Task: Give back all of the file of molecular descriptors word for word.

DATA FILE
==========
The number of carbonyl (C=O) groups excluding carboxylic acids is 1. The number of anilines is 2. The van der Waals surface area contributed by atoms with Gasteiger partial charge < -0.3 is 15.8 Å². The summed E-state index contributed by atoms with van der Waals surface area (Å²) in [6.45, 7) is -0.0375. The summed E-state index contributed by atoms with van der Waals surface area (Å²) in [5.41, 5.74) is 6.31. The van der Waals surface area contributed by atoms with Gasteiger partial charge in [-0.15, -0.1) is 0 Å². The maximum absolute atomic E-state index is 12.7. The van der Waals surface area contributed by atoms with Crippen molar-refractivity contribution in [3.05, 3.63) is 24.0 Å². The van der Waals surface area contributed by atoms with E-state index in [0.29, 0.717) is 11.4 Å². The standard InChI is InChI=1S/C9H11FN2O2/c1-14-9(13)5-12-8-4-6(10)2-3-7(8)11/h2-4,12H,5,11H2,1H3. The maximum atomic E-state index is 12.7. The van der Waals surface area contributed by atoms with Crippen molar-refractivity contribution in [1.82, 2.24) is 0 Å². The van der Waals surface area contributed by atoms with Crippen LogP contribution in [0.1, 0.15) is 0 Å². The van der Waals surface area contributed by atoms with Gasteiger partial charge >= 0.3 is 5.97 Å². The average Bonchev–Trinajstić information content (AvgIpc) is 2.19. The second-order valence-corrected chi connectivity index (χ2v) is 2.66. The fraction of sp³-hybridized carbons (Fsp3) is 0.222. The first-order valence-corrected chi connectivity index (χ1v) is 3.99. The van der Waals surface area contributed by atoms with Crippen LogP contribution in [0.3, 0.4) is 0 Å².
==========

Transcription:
The number of carbonyl (C=O) groups excluding carboxylic acids is 1. The number of anilines is 2. The van der Waals surface area contributed by atoms with Gasteiger partial charge < -0.3 is 15.8 Å². The summed E-state index contributed by atoms with van der Waals surface area (Å²) in [6.45, 7) is -0.0375. The summed E-state index contributed by atoms with van der Waals surface area (Å²) in [5.41, 5.74) is 6.31. The van der Waals surface area contributed by atoms with Gasteiger partial charge in [-0.15, -0.1) is 0 Å². The maximum absolute atomic E-state index is 12.7. The van der Waals surface area contributed by atoms with Crippen molar-refractivity contribution in [3.05, 3.63) is 24.0 Å². The van der Waals surface area contributed by atoms with E-state index in [0.29, 0.717) is 11.4 Å². The standard InChI is InChI=1S/C9H11FN2O2/c1-14-9(13)5-12-8-4-6(10)2-3-7(8)11/h2-4,12H,5,11H2,1H3. The maximum atomic E-state index is 12.7. The van der Waals surface area contributed by atoms with Crippen molar-refractivity contribution in [1.82, 2.24) is 0 Å². The van der Waals surface area contributed by atoms with Crippen LogP contribution in [0.1, 0.15) is 0 Å². The van der Waals surface area contributed by atoms with Gasteiger partial charge >= 0.3 is 5.97 Å². The average Bonchev–Trinajstić information content (AvgIpc) is 2.19. The second-order valence-corrected chi connectivity index (χ2v) is 2.66. The fraction of sp³-hybridized carbons (Fsp3) is 0.222. The first-order valence-corrected chi connectivity index (χ1v) is 3.99. The van der Waals surface area contributed by atoms with Crippen LogP contribution in [0.3, 0.4) is 0 Å².